There are those on the left as well as the right who are taking up arms and preparing for revolution and/or civil war, but as someone who came of age in the 1960s, when leftist gun-toters and bomb-throwers were far more numerous, I’m highly dubious that any such conflict would have a happy outcome. Our future would look more like Mad Max than a socialist workers’ paradise.

It’s unfortunate that Biden will have to devote so much of his energy to reversing the damage done by Trump before he can begin advancing his own causes, but maybe that will serve as an object lesson to those who so adamantly claimed there was “no difference” between the Democratic and Republican candidates in 2016.

There was a difference, all right, almost enough to destroy our republic. Hopefully those who are prepared to tear the Democratic Party apart over issues like Medicare For All vs. expanding and improving Obamacare will have learned that while the Democrats may not produce the exact health care program they want, the Republicans, if they regain power, will make sure tens of millions of Americans have no health care at all. Instead of Medicare For All, you could end up with Medicare For Nobody.

So whether your take on Biden is “hopeless centrist,” “could be worse,” “might not be that bad,” or “let’s give the guy a chance,” anything short of wishing him the best and hoping he can pull together the disparate strands of liberalism, centrism, and leftism into a concerted force capable of restoring some sort of decency to America is essentially a death wish. Trumpism and rabid right-wing Republicanism are not gone, they’re merely being held temporarily at bay. If Biden fails, we’re probably all going down with him.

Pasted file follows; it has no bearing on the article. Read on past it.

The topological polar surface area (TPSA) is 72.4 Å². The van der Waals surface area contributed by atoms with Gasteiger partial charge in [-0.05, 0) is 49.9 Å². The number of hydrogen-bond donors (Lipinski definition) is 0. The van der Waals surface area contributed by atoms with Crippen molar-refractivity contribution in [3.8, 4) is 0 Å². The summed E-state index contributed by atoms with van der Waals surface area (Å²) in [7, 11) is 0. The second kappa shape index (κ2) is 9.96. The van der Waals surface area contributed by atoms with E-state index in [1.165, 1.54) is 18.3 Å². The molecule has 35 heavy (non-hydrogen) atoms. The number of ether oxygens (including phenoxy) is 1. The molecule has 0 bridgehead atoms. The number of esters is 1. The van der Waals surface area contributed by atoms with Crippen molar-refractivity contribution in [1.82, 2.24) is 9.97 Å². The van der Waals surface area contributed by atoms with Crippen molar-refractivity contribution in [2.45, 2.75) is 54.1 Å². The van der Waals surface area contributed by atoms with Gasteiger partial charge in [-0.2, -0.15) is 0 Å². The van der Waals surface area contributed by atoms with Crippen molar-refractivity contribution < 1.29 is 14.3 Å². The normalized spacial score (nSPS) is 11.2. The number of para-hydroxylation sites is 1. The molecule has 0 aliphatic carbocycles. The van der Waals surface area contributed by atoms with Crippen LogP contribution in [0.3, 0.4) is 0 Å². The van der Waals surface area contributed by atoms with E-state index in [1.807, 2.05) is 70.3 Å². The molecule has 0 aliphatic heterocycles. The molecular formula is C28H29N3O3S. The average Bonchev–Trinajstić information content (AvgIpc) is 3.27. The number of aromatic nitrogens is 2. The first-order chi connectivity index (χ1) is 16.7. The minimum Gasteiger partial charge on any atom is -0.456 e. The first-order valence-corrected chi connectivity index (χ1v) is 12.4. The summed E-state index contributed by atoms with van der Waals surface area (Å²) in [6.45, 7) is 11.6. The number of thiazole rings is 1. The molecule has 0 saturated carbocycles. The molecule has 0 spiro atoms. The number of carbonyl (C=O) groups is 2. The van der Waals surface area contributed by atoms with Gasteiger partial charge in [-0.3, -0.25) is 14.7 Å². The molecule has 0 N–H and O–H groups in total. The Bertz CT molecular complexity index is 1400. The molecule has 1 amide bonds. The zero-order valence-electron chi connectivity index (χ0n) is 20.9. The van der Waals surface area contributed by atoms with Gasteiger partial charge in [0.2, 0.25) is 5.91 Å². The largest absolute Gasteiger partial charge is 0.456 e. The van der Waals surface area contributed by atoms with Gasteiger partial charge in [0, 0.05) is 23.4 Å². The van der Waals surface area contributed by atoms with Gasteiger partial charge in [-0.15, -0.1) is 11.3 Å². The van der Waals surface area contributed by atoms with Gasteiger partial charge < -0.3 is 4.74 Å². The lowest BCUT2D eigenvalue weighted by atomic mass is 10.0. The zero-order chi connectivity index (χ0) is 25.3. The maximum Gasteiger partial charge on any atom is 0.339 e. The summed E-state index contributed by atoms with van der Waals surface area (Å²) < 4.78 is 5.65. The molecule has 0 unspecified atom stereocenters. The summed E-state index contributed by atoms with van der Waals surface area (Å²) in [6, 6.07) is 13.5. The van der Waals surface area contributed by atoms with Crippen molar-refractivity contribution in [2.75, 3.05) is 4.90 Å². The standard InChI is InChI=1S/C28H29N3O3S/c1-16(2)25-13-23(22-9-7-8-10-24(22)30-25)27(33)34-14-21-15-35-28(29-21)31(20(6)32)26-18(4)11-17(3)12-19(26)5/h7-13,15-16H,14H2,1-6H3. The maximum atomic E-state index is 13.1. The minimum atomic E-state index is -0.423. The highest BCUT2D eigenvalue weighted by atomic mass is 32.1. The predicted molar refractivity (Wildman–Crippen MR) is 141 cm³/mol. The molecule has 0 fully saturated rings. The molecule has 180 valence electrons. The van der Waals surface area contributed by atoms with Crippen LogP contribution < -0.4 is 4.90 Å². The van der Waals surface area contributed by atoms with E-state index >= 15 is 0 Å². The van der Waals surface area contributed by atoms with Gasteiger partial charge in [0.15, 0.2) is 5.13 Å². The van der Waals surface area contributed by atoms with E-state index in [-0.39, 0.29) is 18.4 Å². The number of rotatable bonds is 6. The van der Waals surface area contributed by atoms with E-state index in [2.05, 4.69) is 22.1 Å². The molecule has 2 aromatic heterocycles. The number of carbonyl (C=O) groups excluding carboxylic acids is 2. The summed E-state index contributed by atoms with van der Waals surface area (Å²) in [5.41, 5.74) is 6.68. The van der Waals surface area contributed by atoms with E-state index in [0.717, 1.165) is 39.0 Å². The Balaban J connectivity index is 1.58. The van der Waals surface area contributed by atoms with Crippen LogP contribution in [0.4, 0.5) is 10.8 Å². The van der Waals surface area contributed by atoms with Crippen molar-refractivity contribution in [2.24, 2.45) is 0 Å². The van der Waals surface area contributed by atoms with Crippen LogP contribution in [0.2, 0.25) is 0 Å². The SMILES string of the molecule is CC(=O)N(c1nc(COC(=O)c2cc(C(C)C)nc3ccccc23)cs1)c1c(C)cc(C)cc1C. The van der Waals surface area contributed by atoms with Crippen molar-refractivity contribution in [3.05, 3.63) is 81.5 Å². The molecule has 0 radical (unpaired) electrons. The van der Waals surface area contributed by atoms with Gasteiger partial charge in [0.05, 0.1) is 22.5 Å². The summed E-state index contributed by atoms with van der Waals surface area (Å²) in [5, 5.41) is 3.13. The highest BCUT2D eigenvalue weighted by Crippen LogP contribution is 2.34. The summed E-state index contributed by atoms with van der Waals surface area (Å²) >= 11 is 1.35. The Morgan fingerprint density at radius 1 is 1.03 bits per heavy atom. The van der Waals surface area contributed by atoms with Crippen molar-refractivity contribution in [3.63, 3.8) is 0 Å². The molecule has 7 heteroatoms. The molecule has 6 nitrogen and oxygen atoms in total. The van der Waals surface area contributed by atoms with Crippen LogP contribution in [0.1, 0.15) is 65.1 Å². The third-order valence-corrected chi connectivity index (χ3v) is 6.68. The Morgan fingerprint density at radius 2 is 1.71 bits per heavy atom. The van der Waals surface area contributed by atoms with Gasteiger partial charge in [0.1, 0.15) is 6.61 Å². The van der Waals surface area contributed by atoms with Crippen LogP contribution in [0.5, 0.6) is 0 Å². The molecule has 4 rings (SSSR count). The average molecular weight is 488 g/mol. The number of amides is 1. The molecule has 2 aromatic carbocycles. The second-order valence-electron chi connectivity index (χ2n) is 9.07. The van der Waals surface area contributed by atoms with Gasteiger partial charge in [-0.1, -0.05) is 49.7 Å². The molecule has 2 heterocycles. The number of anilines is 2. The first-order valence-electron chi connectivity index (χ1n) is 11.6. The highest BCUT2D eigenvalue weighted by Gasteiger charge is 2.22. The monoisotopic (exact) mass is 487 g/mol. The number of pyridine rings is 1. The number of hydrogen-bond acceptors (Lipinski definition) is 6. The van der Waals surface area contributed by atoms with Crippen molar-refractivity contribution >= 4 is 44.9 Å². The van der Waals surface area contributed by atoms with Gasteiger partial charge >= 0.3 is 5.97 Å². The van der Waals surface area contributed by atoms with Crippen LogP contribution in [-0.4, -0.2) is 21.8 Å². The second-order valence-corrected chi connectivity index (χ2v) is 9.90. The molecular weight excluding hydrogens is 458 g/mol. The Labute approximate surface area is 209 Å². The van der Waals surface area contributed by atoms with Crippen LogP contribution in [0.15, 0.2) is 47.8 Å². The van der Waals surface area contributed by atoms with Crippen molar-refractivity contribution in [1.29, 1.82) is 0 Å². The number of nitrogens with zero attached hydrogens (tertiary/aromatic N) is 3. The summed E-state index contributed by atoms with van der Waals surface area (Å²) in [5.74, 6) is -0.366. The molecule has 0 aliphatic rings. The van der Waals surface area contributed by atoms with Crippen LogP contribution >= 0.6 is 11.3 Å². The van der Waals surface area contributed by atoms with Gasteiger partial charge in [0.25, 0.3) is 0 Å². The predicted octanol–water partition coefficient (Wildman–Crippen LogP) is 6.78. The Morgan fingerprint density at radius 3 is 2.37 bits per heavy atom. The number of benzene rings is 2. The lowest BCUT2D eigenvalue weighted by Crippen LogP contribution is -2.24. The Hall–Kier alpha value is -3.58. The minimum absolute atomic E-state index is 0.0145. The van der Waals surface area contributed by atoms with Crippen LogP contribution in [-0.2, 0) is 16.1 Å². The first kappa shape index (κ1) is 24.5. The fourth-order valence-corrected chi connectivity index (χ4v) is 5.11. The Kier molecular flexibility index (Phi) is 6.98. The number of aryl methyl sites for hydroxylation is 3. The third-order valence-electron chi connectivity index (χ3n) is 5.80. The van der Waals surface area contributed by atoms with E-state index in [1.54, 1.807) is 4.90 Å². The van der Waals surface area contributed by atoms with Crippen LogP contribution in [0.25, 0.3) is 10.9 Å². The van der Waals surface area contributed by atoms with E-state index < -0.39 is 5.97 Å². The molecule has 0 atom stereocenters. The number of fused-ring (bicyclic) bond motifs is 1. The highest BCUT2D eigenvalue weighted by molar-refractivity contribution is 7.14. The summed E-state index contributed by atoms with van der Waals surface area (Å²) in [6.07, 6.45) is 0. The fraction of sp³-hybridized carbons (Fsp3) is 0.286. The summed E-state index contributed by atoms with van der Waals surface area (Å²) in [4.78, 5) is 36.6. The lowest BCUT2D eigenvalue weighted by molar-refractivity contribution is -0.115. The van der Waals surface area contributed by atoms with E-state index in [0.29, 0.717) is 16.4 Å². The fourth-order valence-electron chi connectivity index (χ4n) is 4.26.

Think you can’t find ways to cooperate with moderate and centrist Democrats? You’re not just the guy rearranging deck chairs on the Titanic, you’re the guy who refuses to get into the lifeboat because you’re waiting for one with a more attractive color scheme. Biden may not be the sleekest, fastest, most attractive lifeboat, but he’s the one we’ve got. A few years from now there may be far more exciting options, but not if we – and our democracy – fail to survive the present crisis.

So I hope you’ll join me in sending your congratulations – wholehearted or grudging as they may be – to our new president, along with heaving a great sigh of relief that our long national Trumpmare has, at least for now, ended. We’ve been down so long, to paraphrase Richard Fariña, that almost anything looks like up. It’s tempting to believe things can only get better from here, but anyone born less recently than yesterday knows there’s no guarantee of that.

Hard times still lie ahead. America may yet come crashing down around our ears. But as long as there’s a chance to save it, we owe it ourselves to try. Godspeed, President Joe!